Man Utd: Ole Gunnar Solskjaer has not discussed permanent manager's role
Interim Manchester United boss Ole Gunnar Solskjaer says he would love to remain manager but has not discussed taking the job on a permanent basis.
United appointed ex-striker Solskjaer until the end of the season after Jose Mourinho's sacking on Tuesday.
Solskjaer, 45, is contracted to return to his role as manager at Norwegian club Molde next summer.
"I understand there are so many managers that would love to be manager of Manchester United," he said.
"I am one of them, but it is not something we have talked about.
"I didn't think twice when they called me to sign me as a player and this is an honour and privilege to be helping the club for a few months."
The Norwegian takes over with United sixth in the Premier League, 11 points adrift of fourth-placed Chelsea and 19 behind leaders Liverpool.
Asked if he wanted to finish in the top four, Solskjaer said: "I want to get the players to understand how I want to play as a team, then let's take the results after and see how many points we can gather.
"This club has made up many points before, but I am not going to set that target now."
Solskjaer said he will have an input during the January transfer window, but will first concentrate on getting to know the current squad.
"The club has the recruitment and scouting in place and I am sure they have their targets, but I have not sat down and talked about that because my job is to get them playing," he added.
'At Man Utd there are standards we set'
Mourinho's time at Manchester United was marred by rifts with first-team players, especially club record signing Paul Pogba, who was an unused substitute during Sunday's 3-1 defeat by Liverpool.
Solskjaer, who spent 11 seasons at Old Trafford as a player, says he learned much from his time under manager Sir Alex Ferguson.
"My job is to help the players and make them grasp the opportunity - they all want to be part of Man Utd," Solskjaer said.
"It's down to man-management. I have had the best man-manager. I learned how he dealt with people.
"It's about communication. Of course I will sit down and speak to the ones who are not playing.
"When you are at Man Utd there is set of demands and standards we set and one of those is to be a team player.
"I don't think anyone has been on the bench more than me! That's always my comeback to players - you never know, you might come on and make an impact and grab the opportunity when you get it."
Making notes under Sir Alex
Solskjaer scored 126 goals for United, including the winner in the 1999 Champions League final - and worked on the coaching staff for three years after his retirement as a player in 2006.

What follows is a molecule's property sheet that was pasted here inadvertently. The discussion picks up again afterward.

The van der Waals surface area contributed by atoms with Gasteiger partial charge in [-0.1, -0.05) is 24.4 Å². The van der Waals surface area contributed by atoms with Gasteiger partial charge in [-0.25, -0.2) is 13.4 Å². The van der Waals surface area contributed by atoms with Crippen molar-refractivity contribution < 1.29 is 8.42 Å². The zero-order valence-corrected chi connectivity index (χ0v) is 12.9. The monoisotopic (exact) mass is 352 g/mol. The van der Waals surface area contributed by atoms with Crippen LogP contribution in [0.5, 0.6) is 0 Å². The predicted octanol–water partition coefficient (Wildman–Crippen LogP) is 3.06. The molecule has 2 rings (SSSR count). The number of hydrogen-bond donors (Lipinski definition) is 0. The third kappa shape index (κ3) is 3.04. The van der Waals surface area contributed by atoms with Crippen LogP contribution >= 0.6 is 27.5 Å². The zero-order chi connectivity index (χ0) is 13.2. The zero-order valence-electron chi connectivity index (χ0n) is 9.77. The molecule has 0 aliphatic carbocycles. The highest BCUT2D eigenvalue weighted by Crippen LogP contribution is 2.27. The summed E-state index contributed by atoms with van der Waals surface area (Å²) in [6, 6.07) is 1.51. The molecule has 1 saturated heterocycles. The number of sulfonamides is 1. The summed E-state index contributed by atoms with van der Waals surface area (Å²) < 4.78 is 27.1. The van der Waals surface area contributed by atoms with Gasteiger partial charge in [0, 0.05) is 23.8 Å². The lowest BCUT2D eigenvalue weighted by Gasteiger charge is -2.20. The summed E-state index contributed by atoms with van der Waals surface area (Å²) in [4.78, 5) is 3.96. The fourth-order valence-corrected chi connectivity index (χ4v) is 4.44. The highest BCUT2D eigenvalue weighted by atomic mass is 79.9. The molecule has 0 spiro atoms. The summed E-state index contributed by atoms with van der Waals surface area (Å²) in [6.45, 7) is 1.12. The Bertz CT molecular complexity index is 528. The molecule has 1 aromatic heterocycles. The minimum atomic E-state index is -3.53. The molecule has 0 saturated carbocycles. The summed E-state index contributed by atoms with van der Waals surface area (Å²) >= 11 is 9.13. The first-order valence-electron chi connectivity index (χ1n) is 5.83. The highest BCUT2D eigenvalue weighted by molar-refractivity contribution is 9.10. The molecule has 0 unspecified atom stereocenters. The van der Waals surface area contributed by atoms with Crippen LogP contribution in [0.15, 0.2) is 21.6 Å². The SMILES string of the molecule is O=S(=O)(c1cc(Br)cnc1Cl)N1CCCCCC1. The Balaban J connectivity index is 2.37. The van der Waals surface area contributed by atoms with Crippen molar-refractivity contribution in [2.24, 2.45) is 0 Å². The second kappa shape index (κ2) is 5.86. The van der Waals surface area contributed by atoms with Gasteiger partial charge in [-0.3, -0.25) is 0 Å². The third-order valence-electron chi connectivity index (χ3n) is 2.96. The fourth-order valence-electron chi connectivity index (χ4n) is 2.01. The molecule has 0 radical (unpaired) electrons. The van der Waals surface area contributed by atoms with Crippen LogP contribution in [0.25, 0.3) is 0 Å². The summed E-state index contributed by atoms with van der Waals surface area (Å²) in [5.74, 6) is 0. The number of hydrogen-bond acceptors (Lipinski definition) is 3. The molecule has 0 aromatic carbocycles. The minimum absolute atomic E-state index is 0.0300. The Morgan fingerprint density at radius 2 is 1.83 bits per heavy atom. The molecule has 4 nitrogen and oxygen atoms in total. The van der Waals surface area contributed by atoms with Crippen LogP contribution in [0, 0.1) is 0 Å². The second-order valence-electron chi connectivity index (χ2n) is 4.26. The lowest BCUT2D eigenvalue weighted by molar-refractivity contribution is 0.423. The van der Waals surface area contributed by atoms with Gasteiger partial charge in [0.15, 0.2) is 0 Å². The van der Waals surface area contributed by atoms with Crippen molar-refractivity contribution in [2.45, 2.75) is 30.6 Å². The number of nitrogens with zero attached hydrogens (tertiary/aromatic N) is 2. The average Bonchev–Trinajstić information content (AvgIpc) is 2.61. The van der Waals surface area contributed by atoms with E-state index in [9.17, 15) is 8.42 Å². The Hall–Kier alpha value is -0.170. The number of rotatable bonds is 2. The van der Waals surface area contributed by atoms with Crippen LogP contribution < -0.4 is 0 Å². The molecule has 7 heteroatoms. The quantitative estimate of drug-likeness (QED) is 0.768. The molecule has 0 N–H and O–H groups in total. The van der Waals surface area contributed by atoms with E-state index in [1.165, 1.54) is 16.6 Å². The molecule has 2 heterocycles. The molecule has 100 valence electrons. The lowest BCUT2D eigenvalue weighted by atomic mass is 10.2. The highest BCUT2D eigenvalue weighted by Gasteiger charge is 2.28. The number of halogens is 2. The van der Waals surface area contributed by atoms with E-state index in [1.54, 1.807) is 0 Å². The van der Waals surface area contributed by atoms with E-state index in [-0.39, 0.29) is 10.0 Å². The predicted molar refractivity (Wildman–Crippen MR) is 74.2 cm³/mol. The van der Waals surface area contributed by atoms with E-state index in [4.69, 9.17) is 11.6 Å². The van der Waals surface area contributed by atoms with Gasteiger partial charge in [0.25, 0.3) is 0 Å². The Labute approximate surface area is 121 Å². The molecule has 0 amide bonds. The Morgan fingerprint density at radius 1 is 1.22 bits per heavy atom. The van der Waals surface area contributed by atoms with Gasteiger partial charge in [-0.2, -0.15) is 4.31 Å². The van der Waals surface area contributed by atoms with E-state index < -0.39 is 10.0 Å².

He said he began to take notes on Ferguson's management style when sidelined through injury.
Solskjaer, who has spoken to Ferguson since taking the job, said: "He's influenced me with everything - the way he's dealt with people, the way he was manager of the club, how he kept 25 international players happy and hungry, wanting to improve, but also the staff in and around the place.
"He's been my mentor but I didn't understand early on that he'd be my mentor. Ever since my injury in 2003 at least, I was making all the notes what he did at different, certain situations.
"Of course I have already been in touch with him, because there's no-one to get better advice from."
Learning from 'mistakes' at Cardiff
Solskjaer's first game in charge will be on Saturday against Cardiff, where he had an eight-month spell as manager in 2014 in which they were relegated from the Premier League.
Solskjaer is currently in his second spell as Molde manager, having led them to the Norwegian title in 2011 and 2012 during his first spell.
"I have had 300-400 games as a first-team manager," he said.
"The period at Cardiff was a huge step for me and I learned a lot. I have evaluated and reflected on it. Unfortunately, I made a few mistakes, but if you do not make mistakes you do not learn.
"And Cardiff are in the Premier League now so I don't think they're too unhappy about it."
'Stark contrast to Mourinho' - analysis
BBC Sport football reporter Simon Stone
There was something vaguely reassuring about Solskjaer's appearance in front of the media this morning.
He spoke in the same tones as Sir Alex Ferguson used to, talking about the pride he felt at representing Manchester United and why his players should feel the same.
The smile he broke into as he walked into the media room was in stark contrast to the expressionless manner in which Jose Mourinho made the same short journey a week before.
Solskjaer spent just over 20 minutes answering questions. The whole experience was more relaxed than it has been under Mourinho.
He didn't criticise anyone, he didn't complain. He underlined, time and again, how his job was to get the players to express themselves, to remember they are a team and belong to a club.
It was a very similar kind of news conference to the ones Ryan Giggs gave when he stood in for David Moyes after the Scot's dismissal almost five years ago.
Solskjaer was speaking to an audience, the one that pays to watch United at Old Trafford.
This is all very well. The problem is this is not Ferguson's United. This is the United who are 11 points off a top-four spot less than halfway through the season.
Solskjaer knows he has a major job on his hands just to halt the downward slide, let alone reverse it.
As first appearances go, this was a good one, but what happened on Friday doesn't really count. What happens at the Cardiff City Stadium on Saturday certainly does.